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Diphasiastrum alpinum

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Diphasiastrum alpinum

Secure  (NatureServe)
Scientific classification Edit this classification
Kingdom: Plantae
Clade: Tracheophytes
Clade: Lycophytes
Class: Lycopodiopsida
Order: Lycopodiales
Family: Lycopodiaceae
Genus: Diphasiastrum
D. alpinum
Binomial name
Diphasiastrum alpinum
(L.) Holub 1975
  • Diphasium alpinum (L.) Rothm.
  • Lepidotis alpina (L.) P. Beauv.
  • Stachygynandrum alpinum (L.) C. Presl
  • Lycopodium alpinum L. 1753
  • Diphasium alpinum (L.) Rothm.
  • Lycopodium chamarense Turcz. ex Ledeb.
  • Lycopodium cupressifolium Opiz
  • Diphasiastrum kablikianum (Domin) Dostál

Diphasiastrum alpinum, the alpine clubmoss, is a species of clubmoss.[2] This plant is a glaucous scale-leaved perennial pteridophyte. In Finland, the spores are produced June to September.[3] It was first described by Carl Linnaeus in his Flora Lapponica, 1737, from specimens obtained in Finland.


Diphasiastrum alpinum have 30-50 cm long stems, with 3-5 cm long branches. The stems are upright, 4-edged, growing densely in branchy bunches. The leaves are small, scale-like, wintering and parallel to the stem.[3] The leaves are hollow at the bases.[4] The spore-cases are in sesile, 1-1,5 cm long, densely cylindrical spore cones.[3] The female stems produce strobili up to 3 cm (1 in) long.[5][6][7]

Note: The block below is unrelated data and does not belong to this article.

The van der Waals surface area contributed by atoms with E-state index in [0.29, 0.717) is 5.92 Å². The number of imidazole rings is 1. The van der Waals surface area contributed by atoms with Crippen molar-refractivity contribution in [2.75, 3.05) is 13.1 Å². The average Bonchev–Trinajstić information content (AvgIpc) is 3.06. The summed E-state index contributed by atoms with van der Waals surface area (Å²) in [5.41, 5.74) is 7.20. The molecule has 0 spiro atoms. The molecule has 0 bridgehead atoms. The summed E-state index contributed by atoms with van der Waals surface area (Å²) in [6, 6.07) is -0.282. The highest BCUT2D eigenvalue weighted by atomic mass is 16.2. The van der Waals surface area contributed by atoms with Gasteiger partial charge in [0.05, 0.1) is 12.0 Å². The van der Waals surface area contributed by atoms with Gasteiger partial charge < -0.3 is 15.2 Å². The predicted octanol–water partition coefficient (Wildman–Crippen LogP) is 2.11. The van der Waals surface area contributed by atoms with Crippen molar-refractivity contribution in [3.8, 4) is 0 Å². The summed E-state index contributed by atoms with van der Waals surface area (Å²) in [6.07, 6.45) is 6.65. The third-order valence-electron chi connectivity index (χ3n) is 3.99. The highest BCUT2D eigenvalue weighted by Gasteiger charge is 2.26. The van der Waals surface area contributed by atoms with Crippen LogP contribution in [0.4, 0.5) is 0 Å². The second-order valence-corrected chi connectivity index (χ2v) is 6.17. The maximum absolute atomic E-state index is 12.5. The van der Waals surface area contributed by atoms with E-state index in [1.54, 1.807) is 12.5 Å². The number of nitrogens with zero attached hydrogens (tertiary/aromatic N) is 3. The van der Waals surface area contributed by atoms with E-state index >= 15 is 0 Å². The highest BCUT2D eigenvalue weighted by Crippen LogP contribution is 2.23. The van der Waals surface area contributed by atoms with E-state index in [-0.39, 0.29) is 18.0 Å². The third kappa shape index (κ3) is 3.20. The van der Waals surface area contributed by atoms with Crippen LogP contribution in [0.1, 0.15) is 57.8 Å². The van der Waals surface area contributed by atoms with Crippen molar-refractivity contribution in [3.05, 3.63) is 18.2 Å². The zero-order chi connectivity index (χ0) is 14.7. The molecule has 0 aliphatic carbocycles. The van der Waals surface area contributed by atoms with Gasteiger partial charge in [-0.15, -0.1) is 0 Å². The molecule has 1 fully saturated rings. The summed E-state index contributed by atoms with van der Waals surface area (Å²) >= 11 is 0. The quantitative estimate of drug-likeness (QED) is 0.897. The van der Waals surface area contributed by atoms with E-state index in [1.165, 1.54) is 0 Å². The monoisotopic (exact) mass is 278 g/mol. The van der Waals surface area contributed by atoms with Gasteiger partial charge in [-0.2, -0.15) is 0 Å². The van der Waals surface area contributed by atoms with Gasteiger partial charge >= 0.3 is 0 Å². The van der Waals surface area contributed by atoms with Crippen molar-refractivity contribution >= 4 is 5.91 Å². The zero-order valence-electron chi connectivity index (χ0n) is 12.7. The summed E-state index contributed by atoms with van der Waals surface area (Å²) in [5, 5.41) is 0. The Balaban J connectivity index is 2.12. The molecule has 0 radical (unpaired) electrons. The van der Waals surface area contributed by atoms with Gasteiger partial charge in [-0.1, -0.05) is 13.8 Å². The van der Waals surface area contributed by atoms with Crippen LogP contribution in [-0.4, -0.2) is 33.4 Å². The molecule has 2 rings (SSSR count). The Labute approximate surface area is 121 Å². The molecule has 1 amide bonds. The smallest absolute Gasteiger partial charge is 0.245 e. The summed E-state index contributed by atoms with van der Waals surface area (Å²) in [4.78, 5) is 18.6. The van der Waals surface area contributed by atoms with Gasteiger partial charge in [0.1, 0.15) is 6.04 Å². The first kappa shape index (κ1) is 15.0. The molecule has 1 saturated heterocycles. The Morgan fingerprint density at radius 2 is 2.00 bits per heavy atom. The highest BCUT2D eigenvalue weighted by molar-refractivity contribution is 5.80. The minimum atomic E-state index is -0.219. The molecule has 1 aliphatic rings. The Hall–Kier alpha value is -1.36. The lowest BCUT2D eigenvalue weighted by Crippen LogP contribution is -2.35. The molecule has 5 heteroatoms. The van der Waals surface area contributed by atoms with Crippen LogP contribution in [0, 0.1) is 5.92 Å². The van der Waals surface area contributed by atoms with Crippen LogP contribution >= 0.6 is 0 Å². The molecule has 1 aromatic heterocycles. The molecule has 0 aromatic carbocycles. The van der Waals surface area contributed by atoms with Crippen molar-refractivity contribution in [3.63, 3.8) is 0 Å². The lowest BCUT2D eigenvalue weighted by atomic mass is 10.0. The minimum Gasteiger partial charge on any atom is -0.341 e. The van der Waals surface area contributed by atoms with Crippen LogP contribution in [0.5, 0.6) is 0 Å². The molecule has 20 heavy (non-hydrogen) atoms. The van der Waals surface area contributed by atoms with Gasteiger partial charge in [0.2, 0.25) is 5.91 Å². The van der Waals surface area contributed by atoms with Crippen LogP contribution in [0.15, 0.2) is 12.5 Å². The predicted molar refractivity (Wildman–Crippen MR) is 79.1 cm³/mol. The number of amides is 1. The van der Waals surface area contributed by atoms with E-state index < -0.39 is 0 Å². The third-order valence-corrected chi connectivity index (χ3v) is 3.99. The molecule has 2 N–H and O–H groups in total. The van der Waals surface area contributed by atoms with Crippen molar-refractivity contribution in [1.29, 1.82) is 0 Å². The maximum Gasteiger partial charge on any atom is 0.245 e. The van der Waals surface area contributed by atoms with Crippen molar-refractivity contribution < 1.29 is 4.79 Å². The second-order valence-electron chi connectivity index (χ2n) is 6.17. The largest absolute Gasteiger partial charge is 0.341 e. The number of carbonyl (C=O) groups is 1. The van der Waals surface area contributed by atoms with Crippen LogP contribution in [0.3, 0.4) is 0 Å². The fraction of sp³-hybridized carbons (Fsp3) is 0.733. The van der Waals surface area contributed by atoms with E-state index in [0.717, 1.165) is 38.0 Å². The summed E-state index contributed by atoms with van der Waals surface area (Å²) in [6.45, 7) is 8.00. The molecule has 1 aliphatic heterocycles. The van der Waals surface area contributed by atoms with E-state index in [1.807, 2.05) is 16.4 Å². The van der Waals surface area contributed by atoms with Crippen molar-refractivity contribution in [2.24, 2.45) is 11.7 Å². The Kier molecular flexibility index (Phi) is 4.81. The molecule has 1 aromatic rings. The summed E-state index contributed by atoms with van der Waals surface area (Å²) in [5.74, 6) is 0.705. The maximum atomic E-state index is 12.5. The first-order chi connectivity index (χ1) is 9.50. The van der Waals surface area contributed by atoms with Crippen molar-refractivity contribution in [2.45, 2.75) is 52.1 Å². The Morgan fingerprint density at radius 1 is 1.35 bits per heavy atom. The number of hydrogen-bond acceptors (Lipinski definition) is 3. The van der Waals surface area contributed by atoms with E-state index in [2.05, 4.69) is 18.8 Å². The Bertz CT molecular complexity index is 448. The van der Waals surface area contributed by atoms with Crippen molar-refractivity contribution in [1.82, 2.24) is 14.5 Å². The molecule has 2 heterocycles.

Diphasiastrum alpinum may hybridize with Diphasiastrum sitchense.[4]


It has a circumpolar distribution across much of the northern parts of the Northern Hemisphere: much of Canada, the northwestern United States, northern and central Europe, Russia, China and Japan. It is an indicator of alpine tundra and boreal climates.[4] It is found in mountains and moors often with Calluna and grasses.[1][8][9]


  1. ^ a b "Family Lycopodiaceae, genus Lycopodium; world species list". Archived from the original on 2009-02-27. Retrieved 2015-07-27.
  2. ^ "Diphasiastrum alpinum". Flora of North America. Retrieved 13 July 2011.
  3. ^ a b c Piirainen, Mikko; Piirainen, Pirkko; Vainio, Hannele (1999). Kotimaan luonnonkasvit [Native wild plants] (in Finnish). Porvoo, Finland: WSOY. p. 16. ISBN 951-0-23001-4.
  4. ^ a b c Williams, Tara Y. 1990. Lycopodium alpinum. In: Fire Effects Information System, [Online]. U.S. Department of Agriculture, Forest Service, Rocky Mountain Research Station, Fire Sciences Laboratory.
  5. ^ Lycopodium alpinum. Washington Burke Museum.
  6. ^ Flora of North America, Diphasiastrum alpinum (Linnaeus) Holub, 1975. Alpine club-moss, lycopode alpin
  7. ^ Flora of China, Lycopodium alpinum Linnaeus, 1753. 高山扁枝石松 gao shan bian zhi shi song
  8. ^ "Species: Diphasiastrum alpinum (Clubmoss, alpine)". NLBIF. Archived from the original on 6 May 2011. Retrieved 13 July 2011.
  9. ^ Biota of North America Program 2014 state-level distribution map

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